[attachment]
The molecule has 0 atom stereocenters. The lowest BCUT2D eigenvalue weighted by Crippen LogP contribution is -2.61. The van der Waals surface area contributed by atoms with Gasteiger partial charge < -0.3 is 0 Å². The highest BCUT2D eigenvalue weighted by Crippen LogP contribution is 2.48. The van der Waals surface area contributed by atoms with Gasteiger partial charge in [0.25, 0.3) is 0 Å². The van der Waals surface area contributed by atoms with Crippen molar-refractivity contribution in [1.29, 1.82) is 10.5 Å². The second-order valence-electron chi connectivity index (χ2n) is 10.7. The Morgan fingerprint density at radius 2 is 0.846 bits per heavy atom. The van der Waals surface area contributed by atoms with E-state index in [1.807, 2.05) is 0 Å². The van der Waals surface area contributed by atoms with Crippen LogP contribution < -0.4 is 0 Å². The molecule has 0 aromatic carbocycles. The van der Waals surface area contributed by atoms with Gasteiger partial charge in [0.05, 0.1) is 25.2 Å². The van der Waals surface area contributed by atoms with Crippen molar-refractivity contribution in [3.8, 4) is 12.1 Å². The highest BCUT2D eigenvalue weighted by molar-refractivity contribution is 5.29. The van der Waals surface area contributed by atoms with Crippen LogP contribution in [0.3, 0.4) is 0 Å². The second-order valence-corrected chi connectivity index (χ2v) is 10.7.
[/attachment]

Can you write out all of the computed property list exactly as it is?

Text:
The molecule has 0 atom stereocenters. The lowest BCUT2D eigenvalue weighted by Crippen LogP contribution is -2.61. The van der Waals surface area contributed by atoms with Gasteiger partial charge < -0.3 is 0 Å². The highest BCUT2D eigenvalue weighted by Crippen LogP contribution is 2.48. The van der Waals surface area contributed by atoms with Gasteiger partial charge in [0.25, 0.3) is 0 Å². The van der Waals surface area contributed by atoms with Crippen molar-refractivity contribution in [1.29, 1.82) is 10.5 Å². The second-order valence-electron chi connectivity index (χ2n) is 10.7. The Morgan fingerprint density at radius 2 is 0.846 bits per heavy atom. The van der Waals surface area contributed by atoms with E-state index in [1.807, 2.05) is 0 Å². The van der Waals surface area contributed by atoms with Crippen LogP contribution < -0.4 is 0 Å². The molecule has 0 aromatic carbocycles. The van der Waals surface area contributed by atoms with Gasteiger partial charge in [0.05, 0.1) is 25.2 Å². The van der Waals surface area contributed by atoms with Crippen molar-refractivity contribution in [3.8, 4) is 12.1 Å². The highest BCUT2D eigenvalue weighted by molar-refractivity contribution is 5.29. The van der Waals surface area contributed by atoms with Crippen LogP contribution in [0.3, 0.4) is 0 Å². The second-order valence-corrected chi connectivity index (χ2v) is 10.7.